It’s as good as Christmas or your birthday...some might say even better. It’s the day all your hopes and dreams arrive in a big box tied with plastic tape.

It’s Author Copies Day.

Mine arrived this morning, in the hands of a fit young man in a white delivery van. Before signing for them, I jumped around a bit like a crazy thing whilst he stood by, politely not showing how weird he thought I was for getting excited over a box of books. I found a pair of my son’s rounded child-scissors and cut the tape and opened up the box.

There they were. Nestled together, protected with those little plastic air pillow things that my son loves to jump on and pop. Mine, all mine.

I do slightly odd things when my books come in the post. I’ve seen the cover before, of course, as a jpg or a cover flat, but it’s not the same as having the actual book. When I got my author copies for my first-ever book, I took photos of myself with them even though I hadn’t even brushed my hair yet. The photos are hideous, but you can tell I’m happy. I carried a book around all day.

This is my thirteenth published book, and you would have thought the excitement would pall a little, but oh no. I had to pose the book just so, so that light would reflect off the glorious, beautiful shiny bits. I’ve never had shiny bits on my books before. It’s more thrilling than I can possibly tell you.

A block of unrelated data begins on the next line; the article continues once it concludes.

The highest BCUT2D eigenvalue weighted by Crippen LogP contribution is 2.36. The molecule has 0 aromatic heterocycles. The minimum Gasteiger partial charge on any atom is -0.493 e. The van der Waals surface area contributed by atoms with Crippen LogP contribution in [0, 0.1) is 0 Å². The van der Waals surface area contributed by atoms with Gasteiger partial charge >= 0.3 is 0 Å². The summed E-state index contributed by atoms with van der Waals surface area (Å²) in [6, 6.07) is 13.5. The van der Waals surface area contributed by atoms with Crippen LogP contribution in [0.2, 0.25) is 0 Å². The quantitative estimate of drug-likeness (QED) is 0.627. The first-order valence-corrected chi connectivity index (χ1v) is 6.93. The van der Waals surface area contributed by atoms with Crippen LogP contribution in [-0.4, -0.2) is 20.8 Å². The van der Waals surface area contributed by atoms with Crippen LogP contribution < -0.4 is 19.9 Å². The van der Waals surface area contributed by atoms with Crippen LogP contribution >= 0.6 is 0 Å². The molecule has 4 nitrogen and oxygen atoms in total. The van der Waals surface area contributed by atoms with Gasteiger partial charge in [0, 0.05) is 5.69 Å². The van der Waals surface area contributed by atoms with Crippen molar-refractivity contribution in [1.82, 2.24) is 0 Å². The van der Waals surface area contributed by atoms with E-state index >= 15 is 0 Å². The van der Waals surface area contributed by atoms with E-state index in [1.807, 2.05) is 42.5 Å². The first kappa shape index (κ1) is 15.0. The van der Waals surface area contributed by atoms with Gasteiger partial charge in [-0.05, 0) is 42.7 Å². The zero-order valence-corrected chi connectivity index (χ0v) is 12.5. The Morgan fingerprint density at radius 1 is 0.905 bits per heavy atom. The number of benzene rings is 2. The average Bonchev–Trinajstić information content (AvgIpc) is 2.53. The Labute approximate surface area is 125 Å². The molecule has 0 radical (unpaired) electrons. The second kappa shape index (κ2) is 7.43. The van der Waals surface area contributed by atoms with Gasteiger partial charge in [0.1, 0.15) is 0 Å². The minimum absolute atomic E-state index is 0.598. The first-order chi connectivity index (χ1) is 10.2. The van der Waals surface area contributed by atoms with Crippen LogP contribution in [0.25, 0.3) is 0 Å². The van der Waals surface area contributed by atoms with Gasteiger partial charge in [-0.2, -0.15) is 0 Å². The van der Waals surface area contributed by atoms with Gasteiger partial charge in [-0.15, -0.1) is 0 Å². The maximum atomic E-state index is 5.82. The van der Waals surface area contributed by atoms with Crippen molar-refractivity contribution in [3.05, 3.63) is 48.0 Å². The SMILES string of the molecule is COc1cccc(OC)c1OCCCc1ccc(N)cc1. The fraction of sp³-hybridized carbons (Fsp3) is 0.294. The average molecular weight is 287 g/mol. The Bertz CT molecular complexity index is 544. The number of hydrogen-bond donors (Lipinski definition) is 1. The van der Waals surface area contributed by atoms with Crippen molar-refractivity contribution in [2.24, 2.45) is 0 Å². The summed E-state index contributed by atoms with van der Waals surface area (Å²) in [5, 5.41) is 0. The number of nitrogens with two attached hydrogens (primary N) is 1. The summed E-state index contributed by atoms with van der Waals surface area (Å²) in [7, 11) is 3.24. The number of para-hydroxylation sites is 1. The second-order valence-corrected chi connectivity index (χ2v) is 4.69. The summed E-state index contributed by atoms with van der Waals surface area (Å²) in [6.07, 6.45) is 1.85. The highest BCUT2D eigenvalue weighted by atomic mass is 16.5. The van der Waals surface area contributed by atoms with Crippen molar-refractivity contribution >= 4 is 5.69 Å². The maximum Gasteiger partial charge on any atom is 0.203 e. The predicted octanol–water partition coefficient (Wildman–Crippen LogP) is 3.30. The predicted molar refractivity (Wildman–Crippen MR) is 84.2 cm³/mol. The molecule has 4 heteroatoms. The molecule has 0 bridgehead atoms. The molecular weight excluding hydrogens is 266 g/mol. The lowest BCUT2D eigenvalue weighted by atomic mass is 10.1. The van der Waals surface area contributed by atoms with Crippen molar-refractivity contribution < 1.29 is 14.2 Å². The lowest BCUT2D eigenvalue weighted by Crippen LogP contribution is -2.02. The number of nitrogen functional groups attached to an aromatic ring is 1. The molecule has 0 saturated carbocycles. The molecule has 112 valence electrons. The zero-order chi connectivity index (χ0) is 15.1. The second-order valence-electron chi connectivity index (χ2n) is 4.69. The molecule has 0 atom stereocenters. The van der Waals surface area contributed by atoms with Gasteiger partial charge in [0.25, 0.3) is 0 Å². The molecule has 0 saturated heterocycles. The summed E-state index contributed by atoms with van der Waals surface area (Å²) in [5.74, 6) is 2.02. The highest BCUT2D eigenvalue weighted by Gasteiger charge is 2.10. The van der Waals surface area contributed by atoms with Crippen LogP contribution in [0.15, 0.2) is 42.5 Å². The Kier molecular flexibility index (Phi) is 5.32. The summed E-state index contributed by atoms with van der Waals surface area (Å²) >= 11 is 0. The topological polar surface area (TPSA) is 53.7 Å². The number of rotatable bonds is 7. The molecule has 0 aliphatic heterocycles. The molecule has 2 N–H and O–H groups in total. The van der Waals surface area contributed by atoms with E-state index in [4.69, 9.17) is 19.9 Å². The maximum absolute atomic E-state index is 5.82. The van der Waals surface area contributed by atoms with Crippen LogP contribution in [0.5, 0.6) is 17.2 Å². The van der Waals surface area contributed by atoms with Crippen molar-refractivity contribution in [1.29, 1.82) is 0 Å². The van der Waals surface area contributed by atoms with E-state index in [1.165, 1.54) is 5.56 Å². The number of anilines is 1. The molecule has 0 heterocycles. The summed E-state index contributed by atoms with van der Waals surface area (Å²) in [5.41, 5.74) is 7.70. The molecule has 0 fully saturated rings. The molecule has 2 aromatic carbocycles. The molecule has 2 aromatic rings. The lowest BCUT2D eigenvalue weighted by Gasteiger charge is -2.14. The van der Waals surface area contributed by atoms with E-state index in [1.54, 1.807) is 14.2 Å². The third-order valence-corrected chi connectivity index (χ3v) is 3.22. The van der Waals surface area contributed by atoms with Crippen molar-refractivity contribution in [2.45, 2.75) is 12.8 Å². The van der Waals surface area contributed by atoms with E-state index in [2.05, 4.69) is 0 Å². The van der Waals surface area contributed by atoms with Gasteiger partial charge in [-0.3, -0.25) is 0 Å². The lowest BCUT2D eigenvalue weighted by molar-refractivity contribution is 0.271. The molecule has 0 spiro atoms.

So today, fellow Addicts, I am happy. I’ll be even happier next month, when I see the books in a shop. But meanwhile, a wish for my fellow writers: May your own Author Copies Day, when it comes, be as joyous as mine. Whether it’s your fortieth or your first.

Sunday, February 20, 2011

Something to Celebrate

Today, instead of rambling on about myself, or what I think, or how I work, I'm going to use this space to spread the word about one of our own, the lovely Christina Courtenay, who's just achieved something rather wonderful and special, and who's far too shy and modest to say anything about it here. So I will say it for her: